The maker of the India’s popular Kingfisher beer has brought down the water it needs to brew a liter of beer from nearly 7 liters ten years ago to only 3.5 liters today. “Globally, water consumption for making beer is 4 liters today. We are striving hard to remain below the global average,” Shekhar Ramamurthy, MD, United Breweries Limited (UBL), said during a chat with Benedict Paramanand, Editor of SustainabilityNext, proudly.
He didn’t stop there. “We have also progressed well both in technology application and in how we practice sustainability. In many ways we are ahead of our peers in the country. We use green solid fuel as part of our sustainability initiative, while European firms are mandated to use natural gas. I would like to believe that we have achieved great scales in Sustainability and CSR.”
The Bengaluru-headquartered company says it uses the four Rs (reduce, recycle, reuse, recharge) policy vigorously in its 21 breweries. Since the places these breweries are located are water scarce sustainability has become a necessity rather than a choice.
Water scarcity faced by communities around its breweries has given UBL a ready need to work on. It’s understandable if it took up water conservation and recharge projects in Punjab, Rajasthan and Haryana, but surprisingly even rain- drenched states like Kerala and Karnataka need support. In Kerala it worked on a lake rejuvenation project that helped farmers grow their third crop while in Mangalore, repair to a canal got famers to plan their second crop.
Like many Indian businesses, UBL too started taking the theme ‘sustainability is good for business’ seriously from 2005 – high oil prices acting as a trigger. “Sustainability should be good both for top line and bottom line. If it’s not, then its charity,” Mr. Ramamurthy concurs. Mr. Ramamurthy has had a long stint in UBL since 1999. He rose to become the managing director in August 2015.
UBL has plans to be water positive by 2025. “Whatever freshwater we use we want to put back for productive use. Right now our percentage is close to 40% through rain water harvesting and adopting water bodies around our breweries. In 2015 we set the target of 100% water neutral and we are doing rapid progress. Most likely we will achieve 100% before that,” he said.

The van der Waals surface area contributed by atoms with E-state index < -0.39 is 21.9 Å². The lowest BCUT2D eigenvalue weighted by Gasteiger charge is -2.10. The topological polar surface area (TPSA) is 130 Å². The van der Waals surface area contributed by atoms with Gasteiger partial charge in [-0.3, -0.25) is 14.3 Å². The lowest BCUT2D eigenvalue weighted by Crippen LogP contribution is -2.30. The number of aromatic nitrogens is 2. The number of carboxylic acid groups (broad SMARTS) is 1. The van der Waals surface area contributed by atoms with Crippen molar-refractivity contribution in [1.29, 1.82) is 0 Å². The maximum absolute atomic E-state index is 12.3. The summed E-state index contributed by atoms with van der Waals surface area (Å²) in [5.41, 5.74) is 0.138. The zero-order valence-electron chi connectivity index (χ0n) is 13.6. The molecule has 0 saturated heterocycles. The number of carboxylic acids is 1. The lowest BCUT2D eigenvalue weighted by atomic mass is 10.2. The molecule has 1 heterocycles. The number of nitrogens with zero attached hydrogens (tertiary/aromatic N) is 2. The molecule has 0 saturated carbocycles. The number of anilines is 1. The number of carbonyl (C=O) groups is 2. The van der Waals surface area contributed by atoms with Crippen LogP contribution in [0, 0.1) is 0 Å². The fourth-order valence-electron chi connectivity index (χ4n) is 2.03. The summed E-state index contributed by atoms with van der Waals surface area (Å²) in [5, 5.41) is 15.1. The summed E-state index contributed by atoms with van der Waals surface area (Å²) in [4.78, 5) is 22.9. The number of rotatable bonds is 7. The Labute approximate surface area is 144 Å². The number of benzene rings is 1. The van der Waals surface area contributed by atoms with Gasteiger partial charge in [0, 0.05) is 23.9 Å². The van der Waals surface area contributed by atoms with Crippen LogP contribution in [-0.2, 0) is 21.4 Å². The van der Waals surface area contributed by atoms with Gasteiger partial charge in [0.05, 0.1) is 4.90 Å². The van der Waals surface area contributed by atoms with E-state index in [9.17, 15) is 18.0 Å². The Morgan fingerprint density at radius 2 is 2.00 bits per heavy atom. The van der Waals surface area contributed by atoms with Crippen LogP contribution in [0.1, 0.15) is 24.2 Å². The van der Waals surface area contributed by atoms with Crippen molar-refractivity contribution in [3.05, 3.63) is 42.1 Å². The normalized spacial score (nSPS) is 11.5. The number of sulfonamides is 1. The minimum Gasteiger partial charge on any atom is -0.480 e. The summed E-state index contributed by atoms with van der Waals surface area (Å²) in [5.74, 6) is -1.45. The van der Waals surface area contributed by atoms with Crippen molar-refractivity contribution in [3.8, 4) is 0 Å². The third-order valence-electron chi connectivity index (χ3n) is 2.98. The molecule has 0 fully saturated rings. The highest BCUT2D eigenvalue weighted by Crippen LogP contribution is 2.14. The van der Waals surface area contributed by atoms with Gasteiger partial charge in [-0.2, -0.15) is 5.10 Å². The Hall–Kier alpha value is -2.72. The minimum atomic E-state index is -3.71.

UBL has also been taking up primary health and primary education projects on a supportive role in villages within 10 kilometer radius of its breweries. It has taken up renovating dilapidated government schools in Rajasthan. It’s proud of its mini-science centers it has set up in Mysore.
90% Renewable Energy in Karnataka
Renewable energy from solar and wind is a big draw in India now with the cost of a kilowatt hour plummeting over 70% in the last 5 years. 15% of UBL’s energy needs are currently met by RE across India and is 90% in Karnataka. It largely buys through third party sources through open access on the grid. Mr. Ramamurthy cites policy restraints inhibiting UBL from increasing RE share. States like Maharashtra and Telangana do not allow open access yet unlike progressive states like Karnataka and Tamil Nadu.
UBL plans to take its RE composition closer to 50% in 3 years. If all the states offer open access the RE percentage could be higher. RE’s impact on UBL’s electrical energy cost is as high as 15%. With biomass cost half to one third compared to furnace oil, sustainability strategy has already given UBL substantial business edge.
Management Trainees for CSR
UBL knows that Sustainability has a people’s side too. It’s working on taking the message of the risk of drinking and driving beyond the general public to truck drivers. It ran a national campaign on the eve of the 2018 New Year with the Times of India on the theme ‘Enjoy Responsibly’.
In an effort to imbibe empathy towards communities with which it works UBL has made one month CSR stint compulsory for all its management trainees. This means they have to live in villages around their breweries and implement projects. “This has been a big hit. They come back totally blown,” Mr. Ramamurthy said. He is contemplating an employee volunteering program shortly.
Like many responsible businesses, UBL too is striving to be seen as a company with a purpose as it believes the youth today care about it. It’s working on a plan on how their brands’ are about winning hearts.
India’s experience with the 2% CSR norm has so far been mixed. Many are still struggling because of their difficulty in delinking CSR and charity. Even the government appears confused. “Sometimes we get request for supporting projects outside our domain like installing CCTV cameras for urban safety,” Mr. Ramamurthy rues while saying that overall the progress has been good because companies are now forced to think about how they could be responsible corporate citizens.
Interestingly, UBL spends closer to 4% of its net profits on CSR and Sustainability. “We ought to have passion and must do it with commitment. We don’t cap our cost because it is 2%,” he said like a leader who means what he says.
With nearly half of UBL’s Rs. 10,228 crore sales going to excise duty in the year ending March 2017, leaving a paltry net profit of Rs. 229 crore, it’s no doubt UBL’s and that of other beverage firms’ contribution to running this country appears like a big CSR.
UB Corporate Responsibility Report 2016-17